|The former Carnegie Library now the Union Pacific Railroad Museum|
|You could travel anywhere from Omaha|
|Painting of the famous joining of the rails at Promontory Point, Utah|
|These train advertisements were great|
|You've gotta love the Streamliner Train designs|
It's another rainy day, a good day to do laundry and visit the Joslyn Art Museum. The museum was built in 1931 by Sarah Joslyn in the memory of her late husband and the original part of the building is considered one of the finest examples of Art Deco in the country. No expense was spared in the construction of this building as he was one of the wealthiest men in Nebraska. It has been expanded over the years to now include a Concert Hall, additional gallery space, a sculpture garden and landscaping. The quality of the art is equally impressive.
|Front entrance to the Joslyn Art Museum|
|Sculpture of Hidatsa chief Addih-hiddisch|
|Twinkles found a book that she remembered|
from her childhood that she could recite
|Interior of the museum is special|
|The art covered all periods and styles although not|
much is covered here
|Also great sculpture|
|Painting by American artist Thomas Hart Benton|
|American Indian culture|
|Looking down from balcony at fountain and beautifully|
tiled floor of the Stortz Fountain Court
In the night, I found the “Down Under Lounge” which has a artsy pub atmosphere, and an intimate setting for listening to music. They have an opening act of two young guys, Ben Balmer and ? ( who I liked even better), who are solo acoustic musicians who have joined together for a tour. They alternated on vocals and both were really good, I was loving these guys. Eventually the main act who seemed to be a hot local band came on and sounded good, but their look was annoying me, the place was getting too crowded, I didn’t want another beer and it was just time to go. At my age, this happens more frequently when you are surrounded by people decades younger and you start to feel kind of out of place.
A section of south 24th street between M and O streets in Omaha was named to the National Register of Historic Places in1988. The Union Stockyard Company built several meat processing plants here in the 1880’s and in 1886 the town of South Omaha was incorporated. The early settlers were German, Irish and Scandinavian immigrants, followed later by Poles, Czechs and other eastern Europeans, mostly working in the meat packing plants. Omaha annexed South Omaha in 1915 and the South 24th street area today is predominantly Hispanic. I had seen a walking tour guide for the area and went to explore, finding it to be kind of like a South Tucson Barrio moved to Nebraska. It’s suffering from a lack of maintenance as most Barrios do which sort of adds to the charm. I had a great time taking photos there and you can get authentic Mexican food (Nebraska style), not something I expected to find in Nebraska.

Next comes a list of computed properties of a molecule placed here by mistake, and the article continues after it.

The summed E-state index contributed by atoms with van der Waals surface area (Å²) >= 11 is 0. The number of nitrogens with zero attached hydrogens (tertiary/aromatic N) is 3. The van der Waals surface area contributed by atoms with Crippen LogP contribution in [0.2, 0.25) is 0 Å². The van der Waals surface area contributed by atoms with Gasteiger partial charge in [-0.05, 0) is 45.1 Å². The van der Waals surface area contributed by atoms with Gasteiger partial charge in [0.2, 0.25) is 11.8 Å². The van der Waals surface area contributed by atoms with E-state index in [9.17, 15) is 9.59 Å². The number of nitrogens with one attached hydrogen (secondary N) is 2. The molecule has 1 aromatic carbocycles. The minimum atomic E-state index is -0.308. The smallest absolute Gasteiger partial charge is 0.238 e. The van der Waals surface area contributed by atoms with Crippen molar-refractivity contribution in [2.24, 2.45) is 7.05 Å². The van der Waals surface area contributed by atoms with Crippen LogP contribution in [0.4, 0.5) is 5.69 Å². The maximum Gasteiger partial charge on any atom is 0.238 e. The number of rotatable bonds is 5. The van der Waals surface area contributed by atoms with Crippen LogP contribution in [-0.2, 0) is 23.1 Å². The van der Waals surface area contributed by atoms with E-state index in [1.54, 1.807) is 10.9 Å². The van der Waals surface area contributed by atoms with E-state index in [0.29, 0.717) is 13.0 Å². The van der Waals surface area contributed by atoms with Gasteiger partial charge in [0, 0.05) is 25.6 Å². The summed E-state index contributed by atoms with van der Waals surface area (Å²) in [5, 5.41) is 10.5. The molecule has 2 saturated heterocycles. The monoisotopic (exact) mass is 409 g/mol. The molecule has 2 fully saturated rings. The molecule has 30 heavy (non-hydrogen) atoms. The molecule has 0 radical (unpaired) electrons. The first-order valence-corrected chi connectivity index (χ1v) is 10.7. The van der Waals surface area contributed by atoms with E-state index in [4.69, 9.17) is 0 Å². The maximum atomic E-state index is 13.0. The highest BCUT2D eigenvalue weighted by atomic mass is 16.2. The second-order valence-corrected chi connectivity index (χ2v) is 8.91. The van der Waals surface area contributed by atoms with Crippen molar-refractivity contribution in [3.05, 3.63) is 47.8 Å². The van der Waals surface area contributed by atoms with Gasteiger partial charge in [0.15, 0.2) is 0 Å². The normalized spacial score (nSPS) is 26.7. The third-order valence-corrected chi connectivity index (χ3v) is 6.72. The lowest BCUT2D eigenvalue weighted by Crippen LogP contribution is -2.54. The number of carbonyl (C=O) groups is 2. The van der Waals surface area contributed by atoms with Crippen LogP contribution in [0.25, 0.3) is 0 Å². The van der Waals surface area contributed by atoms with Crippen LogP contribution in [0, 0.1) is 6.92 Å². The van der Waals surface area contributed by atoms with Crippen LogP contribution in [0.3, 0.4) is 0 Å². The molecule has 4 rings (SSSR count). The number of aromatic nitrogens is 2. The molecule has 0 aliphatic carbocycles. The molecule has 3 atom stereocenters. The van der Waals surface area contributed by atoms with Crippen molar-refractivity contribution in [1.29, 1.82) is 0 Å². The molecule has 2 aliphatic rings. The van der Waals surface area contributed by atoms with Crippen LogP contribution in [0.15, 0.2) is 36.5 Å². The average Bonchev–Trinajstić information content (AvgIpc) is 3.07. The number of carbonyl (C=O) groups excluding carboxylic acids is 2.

|A very busy and intricate mural that wraps around the side of the building|
|The Roseland Theater is a beauty|
|Nicely done mural|
|Typical sidewalk view|
|The "Tree of Life" sculpture|
|Great tile and sidewalk pavers|
Twinkles picked up a free book for me from the library recently, “Out Houses” by Roger Welsch. I had previously read a couple of his insightful and popular Tractor books. He is a former professor and quirky character who lives somewhere in Nebraska. His Tractor books were part serious Tractor stuff with equal amounts of humor and human philosophy mixed in. This book follows that same vein, is sometimes silly but equally enlightening. I was hooked on the book when I read this; “ And it is further my clear impression that men, given a choice, would rather pee on the ground (or variously against a tree) than bother with any porcelain of wood targets at all. Peeing outdoors is a primal male declaration of manhood, of oneness with nature, of the unfettered, feral primate”.
Back in Omaha again on a sunny day, I visited the “Pioneer Courage Park” with it’s Wagon Train sculptures, quite impressive and the nearby enormous mural entitled “Fertile Ground”. The mural other than being enormous and a huge logistic accomplishment, leaves me cold, I don’t see the wonder of it. Finally, I returned to the Old Market area for another look and stopped at the Upstream Brewing Company for an Omaha beef burger.
|Wagon Train sculpture is very well done|
|Buffalo jumping through a wall near the park|
|The Fertile Ground Mural from a distance, nearly impossible to get|
into one frame without being in the baseball stadium across the street
|The Upstream Brewery is in an old brick factory building|
|Shucks Tavern with a thought provoking sign|
|The Orpheum Theater|
|Nice geometric designs in building|
|Geese taking flight sculpture|
Next stop is Sioux City, Iowa;Twinkles and Slick